[ SOCIAL AND PASTORAL BULLETIN No. 141/ Dec. 15 .2007 ]
Film  Welcome to the Quietroom
(2007/Japan/118 minutes)
It has been a long time since I watched a major film. The script is from the popular show author, MATSUO Suzuki, director of the film. The performers are UCHIDA Yuki, KUDO Kankuro, AOI Yu, Ryo, TSUMABUKI Satoshi, OTAKE Shinobu, etc. all glorious faces. But the stage is quite severe. The film location is an isolated ward for women at a mental hospital. At first I hesitated to watch the movie when I read the summary via the Internet, but the review of the film by a psychiatrist mentioned that "the patient's symptoms are well expressed" and I, resolutely, went to watch it. It was not only interesting but also profitable.
The Quiet Room is a room reserved for patients prone to commit suicide. The main actor, a 28-year-old lady, wakes up one day to find herself bound to the Quiet Room. She doesn't remember what could have happened. A man that was living with her visits her and, as a result, she knows that because of an overdose(OD) of drugs she might have been, forcefully, interned. In order to leave the hospital she needs the consent of her companion, but the man has left for a foreign country and she is unable to contact him. From that time on, during 2 weeks, the main actor spends everyday in the hospital room crying and laughing.
Other patient companions are a girl with anorexia and a middle age lady with bulimia, as well as the wife of a medical doctor full of common sense, but also interned because of OD. Besides those, there is a young lady that, as soon as she puts food into her mouth, runs up and down afraid of an over-intake of calories. The little bourgeois girl with anorexia has been already interned for 5 years... All those female patients carrying very serious problems, segregated from society, live 24 hours a day isolated inside the same room of the mental hospital. The words of the patient, "we are so many living together here, but there is no place so solitary," sounded as she was not only talking about the isolated ward of the hospital.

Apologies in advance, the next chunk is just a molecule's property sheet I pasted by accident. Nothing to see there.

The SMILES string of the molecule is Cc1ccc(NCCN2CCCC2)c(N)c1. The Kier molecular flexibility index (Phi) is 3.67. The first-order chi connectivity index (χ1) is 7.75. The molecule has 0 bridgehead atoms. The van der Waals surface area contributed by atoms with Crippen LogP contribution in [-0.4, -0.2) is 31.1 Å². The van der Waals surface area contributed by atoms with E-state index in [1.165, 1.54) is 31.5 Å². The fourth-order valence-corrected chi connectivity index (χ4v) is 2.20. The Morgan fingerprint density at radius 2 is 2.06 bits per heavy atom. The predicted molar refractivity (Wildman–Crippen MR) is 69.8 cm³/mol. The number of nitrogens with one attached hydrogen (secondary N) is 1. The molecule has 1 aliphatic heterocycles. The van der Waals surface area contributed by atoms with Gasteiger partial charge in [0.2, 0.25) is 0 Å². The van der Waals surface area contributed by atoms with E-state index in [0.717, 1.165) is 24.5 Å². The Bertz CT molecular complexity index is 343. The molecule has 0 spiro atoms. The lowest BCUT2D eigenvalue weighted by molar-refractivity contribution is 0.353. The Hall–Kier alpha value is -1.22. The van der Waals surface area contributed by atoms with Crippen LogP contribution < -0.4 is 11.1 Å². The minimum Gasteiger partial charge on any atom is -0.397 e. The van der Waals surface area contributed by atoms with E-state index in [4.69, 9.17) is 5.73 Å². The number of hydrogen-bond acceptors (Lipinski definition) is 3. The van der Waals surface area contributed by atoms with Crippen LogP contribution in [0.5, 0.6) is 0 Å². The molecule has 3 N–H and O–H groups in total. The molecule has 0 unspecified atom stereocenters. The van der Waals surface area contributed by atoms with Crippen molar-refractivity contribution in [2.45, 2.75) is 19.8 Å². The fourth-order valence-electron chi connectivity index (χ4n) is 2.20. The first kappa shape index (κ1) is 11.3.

The main actor believes that the OD was just an accident, not the will to commit suicide. At times, she fights with the nurses and patient companions and, at times, she helps everybody and hopes to leave the hospital as soon as possible. Nevertheless, a letter from her mate makes her to confront the true reason of the OD, something she, unconsciously, tried to forget.
My article will give the impression that the film is, surely, heavy. The director leads a theater group and is a 20-year career director. He carries a cynical humor sense and shows enjoyable typical images. His intent to build up a theater group where all actors have a story to tell, no matter the limitations of the stage, is wonderfully accomplished thanks to the brilliant performance of the actors.
On the other hand, most of the observations to the review on the Internet were "it is certainly a heavy film." How to present such a delicate issue like a mental disease? How to value such a film that wraps in laughter a heavy issue and converts it into an entertainment product? Is it only flirting with the problem? People reading the review are usually perplexed.
I, personally, believe that is, by far, better to watch this comical film than not to know about it. And as a member of the task force on mental issues I, certainly, feel the same perplexity of the people mentioned above. Nobody is free from mental problems. Nevertheless, we feel fearful and as much as possible we do not want anything to do with them. Thus, they become taboo issues and unless we experience them we are ignorant of them. Yes, ignorance is something to be afraid off. We become afraid of unknown persons and brush them aside.
Once the main actor realizes the truth of her OD starts the following monologue. "I had an overdose of medicines so that God could make a room for me at his side and that way I came to rest in the Quiet Room. It's nothing else than that. The most troublesome lady landed in the right place she should land and just stays there. Welcome to the Quiet Room."
Where is my place to stay? Who am, really, I? This is a right film for those who want to be honest.

(Shibata Yukinori, Jesuit Social Center, Tokyo)
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